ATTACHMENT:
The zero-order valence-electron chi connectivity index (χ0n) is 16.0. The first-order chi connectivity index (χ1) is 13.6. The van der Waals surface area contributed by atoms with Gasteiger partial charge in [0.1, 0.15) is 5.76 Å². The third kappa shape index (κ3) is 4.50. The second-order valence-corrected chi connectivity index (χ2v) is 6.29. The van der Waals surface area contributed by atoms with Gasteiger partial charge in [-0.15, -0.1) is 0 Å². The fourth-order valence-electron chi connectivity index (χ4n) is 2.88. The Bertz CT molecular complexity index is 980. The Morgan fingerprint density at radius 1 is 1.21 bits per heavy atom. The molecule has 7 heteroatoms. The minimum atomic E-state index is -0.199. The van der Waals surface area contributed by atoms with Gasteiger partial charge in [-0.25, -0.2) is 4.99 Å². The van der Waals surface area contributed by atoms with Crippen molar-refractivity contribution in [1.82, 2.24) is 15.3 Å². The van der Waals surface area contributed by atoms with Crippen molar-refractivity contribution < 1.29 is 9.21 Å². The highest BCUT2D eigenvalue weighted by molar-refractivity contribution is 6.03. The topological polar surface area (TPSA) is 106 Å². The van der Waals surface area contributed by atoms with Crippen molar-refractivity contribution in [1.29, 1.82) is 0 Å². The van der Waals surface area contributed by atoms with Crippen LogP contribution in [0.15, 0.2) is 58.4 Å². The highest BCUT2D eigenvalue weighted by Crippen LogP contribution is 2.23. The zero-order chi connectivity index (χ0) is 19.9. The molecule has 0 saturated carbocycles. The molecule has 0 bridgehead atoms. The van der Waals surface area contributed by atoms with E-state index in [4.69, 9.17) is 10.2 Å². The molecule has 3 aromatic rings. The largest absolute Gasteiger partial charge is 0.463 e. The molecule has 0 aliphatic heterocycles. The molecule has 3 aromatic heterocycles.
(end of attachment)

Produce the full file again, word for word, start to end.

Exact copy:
The zero-order valence-electron chi connectivity index (χ0n) is 16.0. The first-order chi connectivity index (χ1) is 13.6. The van der Waals surface area contributed by atoms with Gasteiger partial charge in [0.1, 0.15) is 5.76 Å². The third kappa shape index (κ3) is 4.50. The second-order valence-corrected chi connectivity index (χ2v) is 6.29. The van der Waals surface area contributed by atoms with Gasteiger partial charge in [-0.15, -0.1) is 0 Å². The fourth-order valence-electron chi connectivity index (χ4n) is 2.88. The Bertz CT molecular complexity index is 980. The Morgan fingerprint density at radius 1 is 1.21 bits per heavy atom. The molecule has 7 heteroatoms. The minimum atomic E-state index is -0.199. The van der Waals surface area contributed by atoms with Gasteiger partial charge in [-0.25, -0.2) is 4.99 Å². The van der Waals surface area contributed by atoms with Crippen molar-refractivity contribution in [1.82, 2.24) is 15.3 Å². The van der Waals surface area contributed by atoms with Crippen molar-refractivity contribution < 1.29 is 9.21 Å². The highest BCUT2D eigenvalue weighted by molar-refractivity contribution is 6.03. The topological polar surface area (TPSA) is 106 Å². The van der Waals surface area contributed by atoms with Crippen molar-refractivity contribution in [1.29, 1.82) is 0 Å². The van der Waals surface area contributed by atoms with Crippen LogP contribution in [0.15, 0.2) is 58.4 Å². The highest BCUT2D eigenvalue weighted by Crippen LogP contribution is 2.23. The zero-order chi connectivity index (χ0) is 19.9. The molecule has 0 saturated carbocycles. The molecule has 0 bridgehead atoms. The van der Waals surface area contributed by atoms with E-state index in [4.69, 9.17) is 10.2 Å². The molecule has 3 aromatic rings. The largest absolute Gasteiger partial charge is 0.463 e. The molecule has 0 aliphatic heterocycles. The molecule has 3 aromatic heterocycles.